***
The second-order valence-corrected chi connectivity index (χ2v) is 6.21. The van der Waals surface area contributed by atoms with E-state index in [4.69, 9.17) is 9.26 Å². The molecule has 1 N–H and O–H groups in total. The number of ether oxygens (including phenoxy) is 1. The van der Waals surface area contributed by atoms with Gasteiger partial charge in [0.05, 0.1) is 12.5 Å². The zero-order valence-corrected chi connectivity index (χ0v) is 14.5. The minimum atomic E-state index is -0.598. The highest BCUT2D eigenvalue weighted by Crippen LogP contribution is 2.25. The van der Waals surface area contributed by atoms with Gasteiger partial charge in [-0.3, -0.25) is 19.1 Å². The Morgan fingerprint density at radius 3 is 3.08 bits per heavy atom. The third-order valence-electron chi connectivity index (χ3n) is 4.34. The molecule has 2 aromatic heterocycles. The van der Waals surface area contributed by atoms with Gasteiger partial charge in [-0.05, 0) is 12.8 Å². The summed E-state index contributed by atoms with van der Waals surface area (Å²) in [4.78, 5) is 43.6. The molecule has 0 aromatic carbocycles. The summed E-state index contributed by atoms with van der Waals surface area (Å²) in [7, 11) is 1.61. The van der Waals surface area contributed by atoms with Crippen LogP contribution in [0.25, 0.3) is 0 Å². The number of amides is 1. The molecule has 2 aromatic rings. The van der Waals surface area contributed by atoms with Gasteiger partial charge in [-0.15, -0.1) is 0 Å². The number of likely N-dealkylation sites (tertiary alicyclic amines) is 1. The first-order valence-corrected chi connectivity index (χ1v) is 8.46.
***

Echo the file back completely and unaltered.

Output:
The second-order valence-corrected chi connectivity index (χ2v) is 6.21. The van der Waals surface area contributed by atoms with E-state index in [4.69, 9.17) is 9.26 Å². The molecule has 1 N–H and O–H groups in total. The number of ether oxygens (including phenoxy) is 1. The van der Waals surface area contributed by atoms with Gasteiger partial charge in [0.05, 0.1) is 12.5 Å². The zero-order valence-corrected chi connectivity index (χ0v) is 14.5. The minimum atomic E-state index is -0.598. The highest BCUT2D eigenvalue weighted by Crippen LogP contribution is 2.25. The van der Waals surface area contributed by atoms with Gasteiger partial charge in [-0.3, -0.25) is 19.1 Å². The Morgan fingerprint density at radius 3 is 3.08 bits per heavy atom. The third-order valence-electron chi connectivity index (χ3n) is 4.34. The molecule has 2 aromatic heterocycles. The van der Waals surface area contributed by atoms with Gasteiger partial charge in [-0.05, 0) is 12.8 Å². The summed E-state index contributed by atoms with van der Waals surface area (Å²) in [4.78, 5) is 43.6. The molecule has 0 aromatic carbocycles. The summed E-state index contributed by atoms with van der Waals surface area (Å²) in [7, 11) is 1.61. The van der Waals surface area contributed by atoms with Crippen LogP contribution in [0.25, 0.3) is 0 Å². The number of amides is 1. The molecule has 2 aromatic rings. The van der Waals surface area contributed by atoms with Gasteiger partial charge in [-0.15, -0.1) is 0 Å². The number of likely N-dealkylation sites (tertiary alicyclic amines) is 1. The first-order valence-corrected chi connectivity index (χ1v) is 8.46.